Remember hearing the instructions to put on your oxygen mask first before helping anyone with theirs? Every time you are on a commercial flight you hear a hint of this common error. Many women have to be reminded because their first response is to place others before themselves. Why does this happen? How is this an error?

I spent the last two weeks with my granddaughters, one almost 3 and the other almost 6. They are amazingly self-centered. They want what they want right now.

We were once like that. But our upbringing has resulted in our sense of self and our desires vanishing because we learn to attend to what others expect of us. Too often the efforts to civilize us succeed beyond what is necessary, and also "homogenize" us.

We have been bombarded with words that tell us how to feel, what to think, what to want, who we are, what is good, what is right, what to buy, where to vacation, and what is possible...
What are the results? Too often we are led to believe that happiness comes from the outside with fame, fortune and things. In our confusion too many of us ultimately believe that to get the love, attention and approval we want from others we need to put their needs first.

Over a hundred and fifty years ago, suffragist Elizabeth Cady Stanton objected:

"Self-development is a higher duty than self-sacrifice. The thing which most retards and militates against women's self-development is self-sacrifice."

If you don't just love your life right now why continue on the same course and using the same attitudes and actions? As Lao Tzu warns:

"If you do not change direction, you may end up
where you are heading."

In midlife, if not earlier, we have the opportunity to make a midcourse correction—to become less concerned about what others think and begin to discover what we really care about. If you don't choose to do so, whose life are you living?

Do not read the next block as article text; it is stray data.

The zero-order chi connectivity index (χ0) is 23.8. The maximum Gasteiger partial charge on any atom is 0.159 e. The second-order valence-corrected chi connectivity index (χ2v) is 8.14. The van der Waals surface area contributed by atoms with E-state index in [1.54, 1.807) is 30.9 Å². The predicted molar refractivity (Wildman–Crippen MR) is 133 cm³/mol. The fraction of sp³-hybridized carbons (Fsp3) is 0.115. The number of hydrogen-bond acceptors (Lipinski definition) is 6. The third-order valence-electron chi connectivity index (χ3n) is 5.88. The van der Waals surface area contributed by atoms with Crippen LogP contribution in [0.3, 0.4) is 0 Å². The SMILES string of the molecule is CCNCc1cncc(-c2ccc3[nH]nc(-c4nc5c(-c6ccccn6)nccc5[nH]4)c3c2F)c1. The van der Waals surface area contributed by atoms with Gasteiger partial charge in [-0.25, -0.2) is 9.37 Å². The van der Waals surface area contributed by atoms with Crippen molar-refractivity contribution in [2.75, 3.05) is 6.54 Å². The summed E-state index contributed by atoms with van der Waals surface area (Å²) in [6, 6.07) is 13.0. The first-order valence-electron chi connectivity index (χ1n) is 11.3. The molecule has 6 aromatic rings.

There are many heartbreaking stories of women who choose to live for others and cancer is their wake-up call. Psychologist Lawrence LeShan has a collection of them. Maya Tiwari, an Ayuvedic nutritionist, has a similar story with an inspiring conclusion of how she discovered how to live life on her own terms. A corrective reorientation requires an understanding of self-love.

First, reflect on the person you listen best to, someone you give complete attention and respect to. Now here's the test: Do you give yourself that quality of attention? Do you always know how you feel? Do you know your dreams? Your desires? Your longings? Are you paying attention to those aspects of you?
Many of us get distracted with the sentimental aspect of love. More basic than sentiment is the consistent non-judgmental attention and listening to the heart/soul. Your presence to yourself, as consistently as you can make it, is an important part of what it means to love yourself.

If joy and peace are not enough of your daily experience consider giving the light of attention to yourself so your heart/soul has a chance to grow.

Anne K. Uemura, Ph.D., Transformational Life Coach-Healer

Author's Bio: 

Anne Uemura, Ph.D., presents an amalgam of principles and techniques that reflect the wisdom of her personal and professional experiences. These combine cutting edge concepts for deep and rapid transformation with the gifts from ancient traditions. A key principle is honoring and insisting on each person’s uniqueness of life path and life purpose. An experienced psychologist of almost 3 decades, she works currently as a certified Master Results Coach, certified Life Coach, Performance Consultant plus has expertise in many other fields. As author of Invest in You and The Treasures of Midlife, she is pleased to share and teach from her continuing self-development.